As expected, Yankees manager Joe Torre announced this morning that Josh Phelps has beaten out Andy Phillips to make the 25-man roster. Via the Times’ Tyler Kepner:
Reliever Sean Henn, catcher Wil Nieves and first baseman Josh Phelps all made the roster. Veteran catcher Todd Pratt and first baseman Andy Phillips will not make the team. Phillips had a typically classy reaction when Torre told him he had lost out to Phelps.
“It was tough,” Torre said. “He thanked us. In fact, the last thing he said to me was, he wanted to know if Phelps knew, because he wanted to congratulate him.”…Also, don’t be surprised if Phelps plays at first base on opening day against the Tampa Bay left-hander Scott Kazmir. Torre has been very impressed by Phelps and said he is giving “serious consideration” to starting him against lefties while Doug Mientkiewicz starts against right-handers.
Torre also confirmed that Carl Pavano will indeed start opening day on Monday, followed by Andy Pettite on Wednesday, then Mike Mussina, and finally …
Yesterday, courtesy of the Journal News’ John Delcos, we began to see how the Mets’ opening day roster will shape out in the next day or two. Veteran Aaron Sele and rookie Joe Smith are headed to the bullpen, while outfielder Ben Johnson was ticketed for AAA, indicating that if the team decides to keep an extra bat during the season’s early weeks it will almost certainly be Lastings Milledge.
In his first game since returning from a badly bruised right hand (via a HBP last Sunday), Milledge went 1-for-2 yesterday afternoon with an RBI-single. Whether or not the Mets will have a roster spot for him hinges on the decision whether to carry 11 pitchers at the start of the year or 12. The team has three days off in the season’s first 10 days and plan on utilizing a 4-man rotation during that period, therefore it seems an almost certainty that 5th starter Mike Pelfrey will begin the season in the minors or in extended spring training …
Via the Journal News’ John Delcos:
The Mets’ roster became a lot clearer this afternoon as the following moves were made:
-Aaron Sele and reliever Joe Smith were added to the 25-man roster.
-Outfielder Ben Johnson and infielder Anderson Hernanez were optioned to Class AAA New Orleans.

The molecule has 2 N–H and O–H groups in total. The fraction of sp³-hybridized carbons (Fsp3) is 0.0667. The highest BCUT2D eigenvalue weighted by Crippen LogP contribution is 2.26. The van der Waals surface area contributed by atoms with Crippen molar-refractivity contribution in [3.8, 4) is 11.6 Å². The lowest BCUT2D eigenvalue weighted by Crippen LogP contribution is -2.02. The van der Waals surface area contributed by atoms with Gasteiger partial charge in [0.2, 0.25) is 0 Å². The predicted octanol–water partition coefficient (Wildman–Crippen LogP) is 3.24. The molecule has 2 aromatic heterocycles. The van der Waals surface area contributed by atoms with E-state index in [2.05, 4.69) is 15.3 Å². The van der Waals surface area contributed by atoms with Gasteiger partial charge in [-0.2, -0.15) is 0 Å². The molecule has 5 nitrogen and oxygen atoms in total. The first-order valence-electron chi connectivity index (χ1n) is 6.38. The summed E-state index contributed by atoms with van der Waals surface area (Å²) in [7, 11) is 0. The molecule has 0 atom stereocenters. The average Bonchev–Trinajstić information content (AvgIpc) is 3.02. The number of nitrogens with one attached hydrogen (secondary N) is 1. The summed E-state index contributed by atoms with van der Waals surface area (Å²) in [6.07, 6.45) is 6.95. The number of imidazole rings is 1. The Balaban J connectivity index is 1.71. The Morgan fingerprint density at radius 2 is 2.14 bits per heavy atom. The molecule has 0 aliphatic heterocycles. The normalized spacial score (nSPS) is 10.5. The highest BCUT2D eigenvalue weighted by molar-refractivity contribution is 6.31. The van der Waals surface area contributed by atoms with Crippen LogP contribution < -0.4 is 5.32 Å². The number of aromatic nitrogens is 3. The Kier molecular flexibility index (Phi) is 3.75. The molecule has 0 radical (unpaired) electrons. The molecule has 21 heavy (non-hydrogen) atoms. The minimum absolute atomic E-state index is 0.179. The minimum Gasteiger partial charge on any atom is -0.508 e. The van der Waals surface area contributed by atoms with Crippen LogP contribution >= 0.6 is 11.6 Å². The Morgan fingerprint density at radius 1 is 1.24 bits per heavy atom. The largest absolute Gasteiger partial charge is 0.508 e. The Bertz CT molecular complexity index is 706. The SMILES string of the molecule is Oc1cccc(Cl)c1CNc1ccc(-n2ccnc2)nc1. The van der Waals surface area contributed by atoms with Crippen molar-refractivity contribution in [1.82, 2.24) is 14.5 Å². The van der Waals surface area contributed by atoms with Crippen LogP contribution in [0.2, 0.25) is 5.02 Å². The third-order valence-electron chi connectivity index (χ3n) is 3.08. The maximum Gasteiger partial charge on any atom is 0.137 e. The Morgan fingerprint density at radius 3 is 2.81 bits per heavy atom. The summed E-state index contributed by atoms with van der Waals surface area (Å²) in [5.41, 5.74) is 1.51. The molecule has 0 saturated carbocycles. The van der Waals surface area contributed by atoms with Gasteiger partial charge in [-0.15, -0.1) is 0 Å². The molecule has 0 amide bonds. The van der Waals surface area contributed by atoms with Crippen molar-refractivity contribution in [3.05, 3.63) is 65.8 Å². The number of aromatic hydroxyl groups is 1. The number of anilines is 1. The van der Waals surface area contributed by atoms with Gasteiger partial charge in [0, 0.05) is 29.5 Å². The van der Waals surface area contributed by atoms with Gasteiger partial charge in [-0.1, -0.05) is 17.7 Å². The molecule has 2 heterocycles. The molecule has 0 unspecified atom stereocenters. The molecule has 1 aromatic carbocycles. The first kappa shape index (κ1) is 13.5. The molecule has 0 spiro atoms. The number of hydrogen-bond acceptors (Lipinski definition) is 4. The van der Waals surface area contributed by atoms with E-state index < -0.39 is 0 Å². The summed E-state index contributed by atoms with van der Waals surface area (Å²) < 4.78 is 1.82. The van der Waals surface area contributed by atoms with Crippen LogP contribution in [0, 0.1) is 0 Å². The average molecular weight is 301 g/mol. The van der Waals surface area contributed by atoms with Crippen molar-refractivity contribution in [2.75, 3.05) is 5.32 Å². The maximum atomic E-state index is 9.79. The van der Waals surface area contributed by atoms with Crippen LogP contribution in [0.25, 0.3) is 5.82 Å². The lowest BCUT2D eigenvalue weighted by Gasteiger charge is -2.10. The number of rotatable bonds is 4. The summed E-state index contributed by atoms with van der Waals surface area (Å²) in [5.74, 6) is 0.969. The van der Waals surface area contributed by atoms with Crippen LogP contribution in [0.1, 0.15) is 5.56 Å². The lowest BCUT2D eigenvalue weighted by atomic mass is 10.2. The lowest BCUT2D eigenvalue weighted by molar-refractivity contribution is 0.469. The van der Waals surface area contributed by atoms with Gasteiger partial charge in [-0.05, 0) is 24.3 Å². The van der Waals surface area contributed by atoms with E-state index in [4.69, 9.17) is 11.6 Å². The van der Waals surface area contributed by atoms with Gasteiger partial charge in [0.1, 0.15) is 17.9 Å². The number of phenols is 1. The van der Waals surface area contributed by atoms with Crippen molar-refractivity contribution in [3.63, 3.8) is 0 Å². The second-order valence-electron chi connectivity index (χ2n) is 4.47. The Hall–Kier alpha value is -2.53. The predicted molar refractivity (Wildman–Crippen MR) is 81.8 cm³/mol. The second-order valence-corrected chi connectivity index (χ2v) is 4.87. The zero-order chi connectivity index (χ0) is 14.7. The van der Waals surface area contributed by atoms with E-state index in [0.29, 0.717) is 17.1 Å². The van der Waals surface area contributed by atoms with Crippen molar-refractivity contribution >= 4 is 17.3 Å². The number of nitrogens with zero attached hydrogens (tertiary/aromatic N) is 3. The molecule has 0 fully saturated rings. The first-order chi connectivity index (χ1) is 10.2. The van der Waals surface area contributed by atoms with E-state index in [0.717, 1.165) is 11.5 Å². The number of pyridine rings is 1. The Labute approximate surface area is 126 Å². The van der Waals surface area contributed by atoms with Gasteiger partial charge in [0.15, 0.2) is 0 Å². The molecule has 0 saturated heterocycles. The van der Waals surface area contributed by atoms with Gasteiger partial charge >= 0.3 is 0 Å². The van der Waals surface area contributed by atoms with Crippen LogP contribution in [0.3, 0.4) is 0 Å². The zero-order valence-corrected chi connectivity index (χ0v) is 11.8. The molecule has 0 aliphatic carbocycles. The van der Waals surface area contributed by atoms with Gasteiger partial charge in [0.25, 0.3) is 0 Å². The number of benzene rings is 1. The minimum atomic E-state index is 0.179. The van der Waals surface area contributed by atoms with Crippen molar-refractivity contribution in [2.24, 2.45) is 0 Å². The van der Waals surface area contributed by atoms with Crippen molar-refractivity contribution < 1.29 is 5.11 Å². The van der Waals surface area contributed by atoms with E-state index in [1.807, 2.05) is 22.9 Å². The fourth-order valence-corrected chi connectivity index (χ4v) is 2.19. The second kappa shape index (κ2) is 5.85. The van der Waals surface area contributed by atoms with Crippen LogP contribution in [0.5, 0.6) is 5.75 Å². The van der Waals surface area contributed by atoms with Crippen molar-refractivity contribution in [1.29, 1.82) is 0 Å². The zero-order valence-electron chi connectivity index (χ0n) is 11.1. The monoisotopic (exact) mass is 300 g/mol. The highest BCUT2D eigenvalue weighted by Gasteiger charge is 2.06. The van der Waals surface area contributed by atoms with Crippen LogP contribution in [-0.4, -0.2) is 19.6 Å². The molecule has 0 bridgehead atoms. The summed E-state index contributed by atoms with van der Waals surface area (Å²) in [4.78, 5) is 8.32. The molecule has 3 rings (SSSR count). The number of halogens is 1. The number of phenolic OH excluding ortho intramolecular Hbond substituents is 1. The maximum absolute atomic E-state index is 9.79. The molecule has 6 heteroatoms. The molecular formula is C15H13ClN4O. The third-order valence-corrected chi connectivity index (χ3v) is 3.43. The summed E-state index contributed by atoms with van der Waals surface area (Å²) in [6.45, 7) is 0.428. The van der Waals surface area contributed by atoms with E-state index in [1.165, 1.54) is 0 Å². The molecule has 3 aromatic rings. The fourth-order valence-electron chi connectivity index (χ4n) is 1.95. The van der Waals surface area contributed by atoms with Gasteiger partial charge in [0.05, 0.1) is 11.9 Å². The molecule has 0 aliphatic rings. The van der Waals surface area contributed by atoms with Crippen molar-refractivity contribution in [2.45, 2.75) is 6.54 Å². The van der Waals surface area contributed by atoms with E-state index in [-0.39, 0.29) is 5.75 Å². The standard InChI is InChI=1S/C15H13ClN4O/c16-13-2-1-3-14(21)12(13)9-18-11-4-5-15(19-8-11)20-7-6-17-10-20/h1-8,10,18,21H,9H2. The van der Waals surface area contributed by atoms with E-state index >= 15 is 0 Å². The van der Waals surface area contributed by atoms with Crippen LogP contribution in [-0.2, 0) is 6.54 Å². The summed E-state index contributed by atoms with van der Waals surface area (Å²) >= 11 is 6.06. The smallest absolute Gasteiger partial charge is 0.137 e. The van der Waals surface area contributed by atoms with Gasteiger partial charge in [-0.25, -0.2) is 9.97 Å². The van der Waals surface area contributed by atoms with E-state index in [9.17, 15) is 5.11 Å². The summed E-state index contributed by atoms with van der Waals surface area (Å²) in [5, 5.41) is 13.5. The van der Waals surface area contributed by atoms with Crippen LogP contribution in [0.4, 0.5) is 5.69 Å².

-Infielders Mike Carp and Ruben Gotay and catchers Sandy Alomar, Mike DiFelice and reliever Lino Urdaneta were assigned to the minor league camp.
-Jorge Sosa was outrighted to Class AAA New Orleans, which means he’s off the 40-man roster.
Bill Pennington pens a fascinating article for the New York Times today, discussing the benefits of stem cell research, and how it could change the face of sports medicine, perhaps as soon as three-to-five years from now. Primarily the technology endeavors to induce tissue regeneration, and could revolutionize the way doctors treat injuries such as torn ACLs and rotator cuffs – currently both common and career-threatening injuries. Equally interesting is the potential such medical breakthroughs could have on the landscape of performance-enhancing drugs. Writes Pennington:
“There is a performance-enhancing possibility to all this,” said Dr. Huard, who added that he has met with doping officials who are trying to prepare for the new technology. “It might not be detectable because nothing is unnatural — they are your own cells. I don’t think you could turn a bad athlete into a super athlete but could you provide the edge that turns an Olympic silver medal winner into an Olympic gold medal winner? I think you could.”
Definitely worth a read.
This sounds hilarious. Can’t wait for it to hit YouTube…
Via Richard Sandomir of The New York Times:
[Mets' broadcasters Gary Cohen, Keith Hernandez, and Ron Darling] are the stars of a new SNY ad campaign by Ogilvy & Mather, in which the three, transformed into cartoon characters sitting on a sofa, watch their real selves on television. In one, Hernandez raves about his on-air performance, prompting the other two to slap him on the back of his head, which dislodges his mustache to the floor whence it crawls away.
According to the Star-Ledger’s Ed Price, Andy Phillips has been placed on waivers, signaling that Josh Phelps has predictably won a roster spot as the right-handed compliment to Doug Mientkiewicz at first base. The move has not been confirmed officially, as names of players placed on waivers are kept confidential, however Price reports that he was informed of the move by a major-league official who asked not to be identified.
Via Price helps, a Rule 5 pick from Baltimore in December, has hit .424 this spring, with three homers and 10 RBI in 33 at-bats.
“He’s been very impressive,” manager Joe Torre said yesterday. “He’d be thought of as a guy against a left-hander and he looks very comfortable against left-handers. And he’s done some big things against right-handers this spring.”
Phillips, who missed part of camp after his mother was badly injured in a car accident, has a .190 average, with four singles, five strikeouts and no walks in 21 at-bats. He did not play last night.